In globular proteins there are
In globular proteins there are areas that have a betasheet structures. Explain if an exhange of histidine residues toalanine residues in these areas will change the functionality ofthese proteins. Why.
Beta Sheets are multiple strands of polypeptides connected toeach other through hydrogen bonding in a sheet-like array. Hydrogenbonding occurs between the NH and CO groups between two differentstrands and not within one strand, as is the case for an alphahelical structure. Due to its often rippled or pleated appearance,this secondary structure conformation has been characterized as thebeta pleated sheet. The beta strands can be arranged in a parallel,anti-parallel, or mixed (parallel and anti-parallel) manner.
The anti-parallel configuration is the simplest.The N and C terminals of adjacent polypeptide strands are oppositeto one another, meaning the N terminal of one peptide chain isaligned with the C terminal of an adjacent chain. In theanti-parallel configuration, each amino acid is bonded linearly toan amino acid in the adjacent chain.The parallel arrangement occurswhen neighboring polypeptide chains run in the same direction,meaning the N and C terminals of the peptide chains align. As aresult, an amino acid cannot bond directly to the complementaryamino acid in an adjacent chain as in the anti-parallelconfiguration. Instead, the amino group from one chain is bonded toa carbonyl group on the adjacent chain. The carbonyl group from theinitial chain then hydrogen bonds to an amino group two residuesahead on the adjacent chain. The distortion of the hydrogen bondsin the parallel configuration affects the strength of the hydrogenbond because hydrogen bonds are strongest when they are planar.Therefore, due to this distortion of hydrogen bonds, parallel betasheets are not as stable as anti-parallel beta sheet.
The side chains of beta strands are arranged alternately onopposite sides of the strand. The distance between amino acids in abeta strand is 3.5A which is longer in comparison to the 1.5Adistance in alpha strands. Because of this, beta sheets are moreflexible than alpha helices and can be flat and somewhat twisted.The average length of beta sheets in a protein is 6 amino acidresidues. The actual length ranges from 2 to 22 residues.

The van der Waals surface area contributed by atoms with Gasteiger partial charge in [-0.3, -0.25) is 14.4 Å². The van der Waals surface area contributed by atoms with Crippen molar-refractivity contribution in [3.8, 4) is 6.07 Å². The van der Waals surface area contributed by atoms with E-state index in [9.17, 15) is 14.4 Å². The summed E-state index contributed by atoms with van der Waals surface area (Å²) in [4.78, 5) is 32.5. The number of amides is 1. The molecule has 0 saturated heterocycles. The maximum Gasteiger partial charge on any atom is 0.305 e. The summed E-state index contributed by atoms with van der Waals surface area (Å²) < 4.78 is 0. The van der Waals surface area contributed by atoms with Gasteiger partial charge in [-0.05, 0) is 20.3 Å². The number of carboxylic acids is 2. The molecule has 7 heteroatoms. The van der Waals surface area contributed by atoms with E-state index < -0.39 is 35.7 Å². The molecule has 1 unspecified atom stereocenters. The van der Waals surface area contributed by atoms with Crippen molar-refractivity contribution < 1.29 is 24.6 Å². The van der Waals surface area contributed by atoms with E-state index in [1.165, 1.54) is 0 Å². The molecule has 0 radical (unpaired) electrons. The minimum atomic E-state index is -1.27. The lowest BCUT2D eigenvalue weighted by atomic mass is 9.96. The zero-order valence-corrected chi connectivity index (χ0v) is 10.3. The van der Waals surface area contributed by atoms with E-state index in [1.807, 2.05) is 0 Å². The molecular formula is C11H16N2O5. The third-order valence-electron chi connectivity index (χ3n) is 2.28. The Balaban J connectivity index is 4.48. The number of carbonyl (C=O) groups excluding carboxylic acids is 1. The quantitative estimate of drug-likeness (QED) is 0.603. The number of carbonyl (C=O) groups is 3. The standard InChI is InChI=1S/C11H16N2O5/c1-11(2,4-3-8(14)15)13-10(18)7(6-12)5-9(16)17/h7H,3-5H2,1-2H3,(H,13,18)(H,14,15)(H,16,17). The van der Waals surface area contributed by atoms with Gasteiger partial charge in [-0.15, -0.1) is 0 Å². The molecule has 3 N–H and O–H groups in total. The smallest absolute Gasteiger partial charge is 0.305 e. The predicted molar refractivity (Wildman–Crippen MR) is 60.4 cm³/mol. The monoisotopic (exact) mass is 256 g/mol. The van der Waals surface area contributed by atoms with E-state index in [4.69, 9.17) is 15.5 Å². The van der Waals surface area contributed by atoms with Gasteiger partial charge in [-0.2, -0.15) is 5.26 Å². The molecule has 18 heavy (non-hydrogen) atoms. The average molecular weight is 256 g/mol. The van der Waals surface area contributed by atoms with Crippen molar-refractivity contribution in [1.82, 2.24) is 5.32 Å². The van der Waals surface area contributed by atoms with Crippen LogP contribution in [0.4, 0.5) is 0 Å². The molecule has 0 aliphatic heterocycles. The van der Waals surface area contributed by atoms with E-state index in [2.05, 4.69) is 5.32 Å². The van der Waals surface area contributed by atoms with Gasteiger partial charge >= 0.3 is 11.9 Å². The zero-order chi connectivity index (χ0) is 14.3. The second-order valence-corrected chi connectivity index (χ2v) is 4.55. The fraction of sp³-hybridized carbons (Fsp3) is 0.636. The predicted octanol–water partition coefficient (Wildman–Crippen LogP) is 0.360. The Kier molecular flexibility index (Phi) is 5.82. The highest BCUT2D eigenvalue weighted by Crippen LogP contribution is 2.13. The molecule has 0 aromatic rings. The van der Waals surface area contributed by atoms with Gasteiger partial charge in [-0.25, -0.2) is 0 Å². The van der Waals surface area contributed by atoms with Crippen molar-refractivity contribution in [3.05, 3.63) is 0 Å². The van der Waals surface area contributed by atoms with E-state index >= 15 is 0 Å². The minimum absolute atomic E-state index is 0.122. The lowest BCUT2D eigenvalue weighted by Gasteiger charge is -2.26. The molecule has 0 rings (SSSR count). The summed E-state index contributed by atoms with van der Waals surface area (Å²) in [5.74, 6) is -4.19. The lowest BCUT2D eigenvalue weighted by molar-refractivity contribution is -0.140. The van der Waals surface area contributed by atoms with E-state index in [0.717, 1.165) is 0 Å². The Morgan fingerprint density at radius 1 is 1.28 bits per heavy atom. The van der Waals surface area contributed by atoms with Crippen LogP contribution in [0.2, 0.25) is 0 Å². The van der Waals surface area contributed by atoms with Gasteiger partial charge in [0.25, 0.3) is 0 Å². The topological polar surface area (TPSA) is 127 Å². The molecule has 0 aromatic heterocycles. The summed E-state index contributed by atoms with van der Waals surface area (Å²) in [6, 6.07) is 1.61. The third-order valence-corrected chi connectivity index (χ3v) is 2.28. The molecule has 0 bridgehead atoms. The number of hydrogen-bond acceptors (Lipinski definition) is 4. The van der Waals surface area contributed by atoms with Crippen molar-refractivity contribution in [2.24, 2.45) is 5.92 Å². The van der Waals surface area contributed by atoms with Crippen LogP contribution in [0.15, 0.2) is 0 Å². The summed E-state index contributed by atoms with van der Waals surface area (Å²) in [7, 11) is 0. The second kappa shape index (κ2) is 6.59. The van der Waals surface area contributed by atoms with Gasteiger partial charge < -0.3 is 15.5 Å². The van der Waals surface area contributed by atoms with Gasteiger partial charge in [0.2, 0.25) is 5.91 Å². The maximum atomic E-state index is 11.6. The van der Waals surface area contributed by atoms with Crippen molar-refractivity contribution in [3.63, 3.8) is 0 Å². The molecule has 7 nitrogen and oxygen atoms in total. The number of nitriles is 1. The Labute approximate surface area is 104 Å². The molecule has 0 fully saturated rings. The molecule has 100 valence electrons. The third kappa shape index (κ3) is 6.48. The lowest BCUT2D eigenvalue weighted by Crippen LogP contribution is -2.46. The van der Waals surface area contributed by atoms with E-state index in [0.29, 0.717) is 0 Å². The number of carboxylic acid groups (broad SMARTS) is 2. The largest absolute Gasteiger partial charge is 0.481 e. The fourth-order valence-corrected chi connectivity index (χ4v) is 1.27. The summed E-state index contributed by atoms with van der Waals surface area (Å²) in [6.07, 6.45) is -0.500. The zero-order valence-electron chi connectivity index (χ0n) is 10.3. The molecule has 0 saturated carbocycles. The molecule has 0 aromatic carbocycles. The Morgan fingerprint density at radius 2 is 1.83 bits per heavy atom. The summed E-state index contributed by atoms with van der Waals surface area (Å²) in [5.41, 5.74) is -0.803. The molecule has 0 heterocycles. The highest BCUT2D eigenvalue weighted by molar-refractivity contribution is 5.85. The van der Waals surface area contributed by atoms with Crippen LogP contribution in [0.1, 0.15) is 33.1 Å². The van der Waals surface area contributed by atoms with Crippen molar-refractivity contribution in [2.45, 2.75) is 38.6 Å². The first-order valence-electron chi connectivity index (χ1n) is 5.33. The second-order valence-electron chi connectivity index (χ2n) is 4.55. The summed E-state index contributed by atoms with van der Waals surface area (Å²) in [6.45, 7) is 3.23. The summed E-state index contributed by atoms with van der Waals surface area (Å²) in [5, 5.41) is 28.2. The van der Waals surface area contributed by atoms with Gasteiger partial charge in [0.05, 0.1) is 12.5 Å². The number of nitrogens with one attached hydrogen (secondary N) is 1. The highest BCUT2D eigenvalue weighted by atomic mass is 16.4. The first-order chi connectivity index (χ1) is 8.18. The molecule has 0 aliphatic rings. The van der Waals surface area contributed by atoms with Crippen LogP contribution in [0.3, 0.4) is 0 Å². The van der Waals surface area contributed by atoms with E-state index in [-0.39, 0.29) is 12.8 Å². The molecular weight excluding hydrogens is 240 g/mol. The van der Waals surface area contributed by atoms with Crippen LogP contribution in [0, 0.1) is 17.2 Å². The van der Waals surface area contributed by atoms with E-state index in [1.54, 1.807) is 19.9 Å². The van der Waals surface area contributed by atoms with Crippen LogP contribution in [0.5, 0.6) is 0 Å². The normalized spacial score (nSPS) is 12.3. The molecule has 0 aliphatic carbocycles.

Ramachandran Plot: Beta strands are found in the purpleregionBeta sheets are graphically found in the upper left quadrant of aRamachandran plot. This corresponds to ? angles of 0 to 180 and ?angles of -180 to 0.
Visual representations in 3D models for beta sheets aretraditionally denoted by a flat arrow pointing in the direction ofthe strand.Loop is everything, but what is alpha helix andbeta-strand does. It is related to SECONDARY structure ofprotein.The Ramachandran Diagram, created by GopalasamudramRamachandran, helps to determine if amino acids will form alphahelices, beta strands, loops or turns. The Ramachandran Diagram isseparated into four quadrants, with angle ? as the x axis and angle? as the y axis. The combinations of torsion angles will put theamino acids in specific quadrants, which determine whether it willform an alpha helix, beta strand, loop, or turn. Those that fall inquadrants 1 and 3 a few times in a row form alpha helices, andthose that repeat in quadrant 2 form beta strands. Quadrant 4 isgenerally disfavored because of steric hindrance. Also, it ismostly impossible because the different torsion angles combinationsin quadrant 4 can’t exist because they cause collisions between theatoms of the amino acids. If the amino acids land in the differentquadrants, with no repeats, then they become loops or turns.Furthermore, the principle of steric exclusion states that twoatoms cannot occupy the same place simultaneously.
For example these are the beta-sheets: Val, Ile, Tyr, Cys, Trp,Phe, Thr.